Georgia Governor Nathan Deal issued a warning to the state legislature not to send him a proposal that would “allow discrimination in order to protect people of faith.” HB 757 includes a provision that would allow persons, including businesses, to refuse service if it would violate their religious beliefs regarding marriage to do so.
In remarks Thursday, Deal indicated he would reject the bill in its current form, and argued that Scripture counsels against the proposal.
The AJC blog has more:
Standing in the lobby of a government building after a ribbon-cutting ceremony, he laid out a lengthy condemnation of the measure from a biblical perspective, first noting that he is a Southern Baptist who took religion courses at Mercer University.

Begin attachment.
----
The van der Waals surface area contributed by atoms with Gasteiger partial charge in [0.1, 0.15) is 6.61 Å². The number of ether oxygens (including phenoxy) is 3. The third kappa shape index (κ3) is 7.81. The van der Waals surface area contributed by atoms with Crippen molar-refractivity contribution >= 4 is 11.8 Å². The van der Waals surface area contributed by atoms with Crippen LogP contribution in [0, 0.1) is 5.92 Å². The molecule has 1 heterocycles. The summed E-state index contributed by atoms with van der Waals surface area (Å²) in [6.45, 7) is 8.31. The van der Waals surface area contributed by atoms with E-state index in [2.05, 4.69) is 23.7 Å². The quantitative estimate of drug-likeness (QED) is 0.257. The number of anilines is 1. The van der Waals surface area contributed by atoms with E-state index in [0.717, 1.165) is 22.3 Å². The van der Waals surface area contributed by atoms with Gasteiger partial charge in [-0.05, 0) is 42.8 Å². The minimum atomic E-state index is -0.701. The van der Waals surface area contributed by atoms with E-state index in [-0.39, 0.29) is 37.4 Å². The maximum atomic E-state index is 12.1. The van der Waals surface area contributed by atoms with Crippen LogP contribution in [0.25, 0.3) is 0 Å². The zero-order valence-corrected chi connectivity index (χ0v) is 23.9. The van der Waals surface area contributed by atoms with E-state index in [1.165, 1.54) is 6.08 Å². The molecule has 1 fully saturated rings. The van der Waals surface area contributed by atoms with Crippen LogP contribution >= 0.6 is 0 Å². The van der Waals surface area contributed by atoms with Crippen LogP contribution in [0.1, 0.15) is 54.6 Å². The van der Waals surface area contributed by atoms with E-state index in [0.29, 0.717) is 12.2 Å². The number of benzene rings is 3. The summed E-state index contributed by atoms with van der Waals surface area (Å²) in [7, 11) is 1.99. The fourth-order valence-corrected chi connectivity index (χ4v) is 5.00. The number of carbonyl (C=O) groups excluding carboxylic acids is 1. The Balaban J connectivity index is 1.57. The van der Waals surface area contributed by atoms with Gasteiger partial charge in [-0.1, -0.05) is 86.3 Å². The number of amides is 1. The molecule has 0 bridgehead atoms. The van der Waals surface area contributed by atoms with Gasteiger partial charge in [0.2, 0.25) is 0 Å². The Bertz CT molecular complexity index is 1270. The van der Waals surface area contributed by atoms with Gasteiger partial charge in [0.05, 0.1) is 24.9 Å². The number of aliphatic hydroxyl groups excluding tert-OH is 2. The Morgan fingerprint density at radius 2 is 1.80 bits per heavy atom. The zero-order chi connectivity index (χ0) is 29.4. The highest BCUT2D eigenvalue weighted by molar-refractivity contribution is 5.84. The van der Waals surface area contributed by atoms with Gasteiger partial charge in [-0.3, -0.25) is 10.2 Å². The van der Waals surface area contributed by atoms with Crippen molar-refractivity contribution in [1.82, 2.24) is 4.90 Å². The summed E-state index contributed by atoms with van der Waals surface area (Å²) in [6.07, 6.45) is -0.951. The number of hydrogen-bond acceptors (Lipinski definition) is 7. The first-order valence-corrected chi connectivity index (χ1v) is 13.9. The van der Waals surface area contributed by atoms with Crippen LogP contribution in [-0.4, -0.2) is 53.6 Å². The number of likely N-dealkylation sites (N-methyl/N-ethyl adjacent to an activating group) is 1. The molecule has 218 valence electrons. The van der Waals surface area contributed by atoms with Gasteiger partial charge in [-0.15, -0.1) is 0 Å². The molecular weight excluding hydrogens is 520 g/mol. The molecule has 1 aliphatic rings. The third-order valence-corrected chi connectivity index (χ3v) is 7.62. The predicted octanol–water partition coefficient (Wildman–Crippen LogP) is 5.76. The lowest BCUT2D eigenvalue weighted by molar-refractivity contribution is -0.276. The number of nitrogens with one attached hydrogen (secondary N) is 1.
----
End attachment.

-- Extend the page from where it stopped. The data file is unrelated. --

“What the New Testament teaches us is that Jesus reached out to those who were considered the outcasts, the ones that did not conform to the religious societies’ view of the world … We do not have a belief in my way of looking at religion that says we have to discriminate against anybody. If you were to apply those standards to the teaching of Jesus, I don’t think they fit.”
Originally, the bill concerned only the rights of clergy and churches to refuse to participate in wedding ceremonies, protections which the First Amendment surely already offers. The legislation was changed in the Senate to add more controversial language.